She broke through the foliage onto a rock shelf and almost skidded to a stop. The scene was gruesome. A cougar with multiple stab wounds to its torso and a vicious slash across its throat lay beside a man with a shredded chest and mangled arm. Blood drenched the man, and a smaller pool formed around the cougar’s corpse.

Something about the scene felt wrong. No shifter would die of the wounds she could see on the cougar. Yes, a throat slash would take a shifter out of the fight, but unless you followed up with a beheading or used a shifter-bane weapon, the shifter would heal. The cougar’s wounds showed no sign of healing, and the man… oh, shit. The man’s wounds were closing. He was still alive.

Her eyes fell on the knife laying just outside the man’s right hand, and she padded closer for a better view. When she saw the runes in the blade, she hissed and almost jumped back. It was a shifter-bane blade. But the man couldn’t be Magi. Shifters couldn’t turn Magi; they were not technically human.

She moved closer, low and slow. Stalking the blade as if it were alive. Reaching a vantage point for the crossguard, she saw what she sought. The blade’s artisan stamped the family mark into the blade just below the crossguard, and for the first time in a long while, Gabrielle felt true terror. That family mark was the Magnusson Glyph. The Magnusson clan was old, old power… ancient, even. No one really knew how far back their family went. This man—whoever else he might be—was Connor Magnusson’s family.

Shit. This would not end well.


Alistair Cooper sat at his desk. He savored the French vanilla wafting through the space; it was just strong enough to enjoy without overpowering his wolf-shifter senses. He never waded into the mind-numbing drudgery the Shifter Council called reports without putting a fresh candle in the warmer. Only a small sliver of the stack remained when the sound of voices raised in heated exchange overpowered the crackling of the paper in his hands. He recognized Gabrielle’s voice almost at once and returned the form that had been his focus to its stack. Then, he cleared his desk of anything throw-able or flammable or otherwise spoilable and leaned back against his chair to wait.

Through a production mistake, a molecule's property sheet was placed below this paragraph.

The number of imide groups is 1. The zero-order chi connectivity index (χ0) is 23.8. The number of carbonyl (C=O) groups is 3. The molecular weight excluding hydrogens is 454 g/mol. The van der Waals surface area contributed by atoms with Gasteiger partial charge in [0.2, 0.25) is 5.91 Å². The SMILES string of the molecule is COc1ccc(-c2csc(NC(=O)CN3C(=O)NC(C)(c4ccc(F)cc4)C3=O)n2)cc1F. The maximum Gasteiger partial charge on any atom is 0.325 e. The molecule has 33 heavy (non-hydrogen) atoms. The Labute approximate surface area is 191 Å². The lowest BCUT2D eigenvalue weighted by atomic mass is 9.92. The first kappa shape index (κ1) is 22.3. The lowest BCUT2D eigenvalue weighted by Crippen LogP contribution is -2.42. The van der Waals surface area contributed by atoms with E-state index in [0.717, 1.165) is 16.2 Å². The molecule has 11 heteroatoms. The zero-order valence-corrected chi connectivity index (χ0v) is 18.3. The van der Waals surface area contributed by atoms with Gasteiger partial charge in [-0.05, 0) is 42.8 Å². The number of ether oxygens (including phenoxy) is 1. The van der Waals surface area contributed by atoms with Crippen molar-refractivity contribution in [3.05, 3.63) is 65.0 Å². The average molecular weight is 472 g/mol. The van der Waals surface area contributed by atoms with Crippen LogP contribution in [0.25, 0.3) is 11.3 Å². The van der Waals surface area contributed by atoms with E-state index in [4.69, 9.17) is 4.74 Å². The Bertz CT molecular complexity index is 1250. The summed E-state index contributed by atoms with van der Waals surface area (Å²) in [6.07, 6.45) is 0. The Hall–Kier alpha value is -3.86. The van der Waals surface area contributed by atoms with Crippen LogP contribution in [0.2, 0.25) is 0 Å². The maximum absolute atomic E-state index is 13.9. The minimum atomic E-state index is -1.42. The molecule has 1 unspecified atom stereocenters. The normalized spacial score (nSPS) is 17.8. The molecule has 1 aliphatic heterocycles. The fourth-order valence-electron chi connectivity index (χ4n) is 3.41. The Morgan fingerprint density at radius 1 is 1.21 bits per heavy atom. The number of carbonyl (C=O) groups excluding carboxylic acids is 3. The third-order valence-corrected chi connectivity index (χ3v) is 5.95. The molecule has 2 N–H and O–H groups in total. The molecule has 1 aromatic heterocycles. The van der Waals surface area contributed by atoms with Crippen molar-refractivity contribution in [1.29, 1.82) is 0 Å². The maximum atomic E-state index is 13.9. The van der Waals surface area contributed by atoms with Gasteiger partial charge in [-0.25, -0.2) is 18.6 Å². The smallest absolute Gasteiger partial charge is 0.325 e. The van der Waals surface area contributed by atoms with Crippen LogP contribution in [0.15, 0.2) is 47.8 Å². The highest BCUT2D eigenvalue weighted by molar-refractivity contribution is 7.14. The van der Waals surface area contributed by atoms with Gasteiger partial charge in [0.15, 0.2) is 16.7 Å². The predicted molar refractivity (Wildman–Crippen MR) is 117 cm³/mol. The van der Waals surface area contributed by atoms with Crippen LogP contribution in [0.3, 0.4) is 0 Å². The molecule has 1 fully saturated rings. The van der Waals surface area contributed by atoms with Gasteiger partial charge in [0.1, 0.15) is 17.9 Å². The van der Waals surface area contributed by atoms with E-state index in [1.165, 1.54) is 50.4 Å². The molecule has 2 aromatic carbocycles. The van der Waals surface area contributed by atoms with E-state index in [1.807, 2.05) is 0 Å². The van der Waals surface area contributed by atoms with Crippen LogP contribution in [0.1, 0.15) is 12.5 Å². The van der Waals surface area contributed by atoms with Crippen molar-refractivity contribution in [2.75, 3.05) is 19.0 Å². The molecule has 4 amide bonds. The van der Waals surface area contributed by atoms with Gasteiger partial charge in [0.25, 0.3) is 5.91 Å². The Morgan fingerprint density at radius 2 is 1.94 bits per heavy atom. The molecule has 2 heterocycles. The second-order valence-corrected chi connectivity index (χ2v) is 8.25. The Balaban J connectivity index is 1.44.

I don’t care what family the kid’s from, a man’s voice said, muffled slightly by the thick oak door. We should have killed him.

Dammit, Jack! How stupid are you? Do you honestly think Connor Magnusson would just accept that his family-member disappeared in the national forest? Gabrielle shot back.

Wham! Wham! The impact of what sounded like a clenched fist on the outside of his office door seemed just high enough for Gabrielle’s shoulder. Jack Hastings, the other veteran hunter he’d sent with the team, was almost a full foot taller.

Welcome back, Gabrielle, Alistair said, loud enough for her to hear him. Do come in.

The oaken door swung open on silent hinges, and Gabrielle strode inside. Her steady, relentless gait brought back memories of Patton’s forced march to Bastogne. Jack closed the door behind him and followed her, stopping at her side.

All right, you two, Alistair said. Let’s take a moment to step back and regain our calm.

Jack bowed his head and closed his eyes, while Alistair watched Gabrielle continue to glare at Jack. Once or twice, he saw her pupils shift to vertical slits, a testament to her fury if she needed so much effort to keep her human form. After a few seconds of Gabrielle not calming at all, Alistair swallowed a sigh.

Very well. One of you, tell me what this is all about, Alistair said. I heard you a few seconds before you… ahem… knocked.

Jack’s head shot up, and he said, We weren’t able to catch the cougar before he claimed another victim, but this victim killed the cougar without dying. Gabrielle insisted on bringing him back here to the infirmary when we should have just finished him.

Alistair nodded. I see. And how does Connor Magnusson fit into this?

I’m as certain as I can be that the victim is Magnusson’s family, Gabrielle answered. He used a shifter-bane blade with the Magnusson glyph to kill the rogue.

Alistair gave a few slow nods, then pierced Jack with his gaze. And why were you advocating killing him, Jack?

We don’t need another crazy mountain lion, Alistair. I don’t care what family he’s from. I don’t see how we can take the chance the rogue’s madness wasn’t a sickness.

Alistair worked his lower lip between his teeth, bringing his eyes back to his desk. No matter how he turned the matter over in his mind, there didn’t seem to be a ‘right’ answer. Yes, there was a truce between the Magi and the shifters, but that truce was uneasy. Very uneasy. It was only a dozen years old, plus or minus, and that didn’t even equate to a blink of the eye for either side.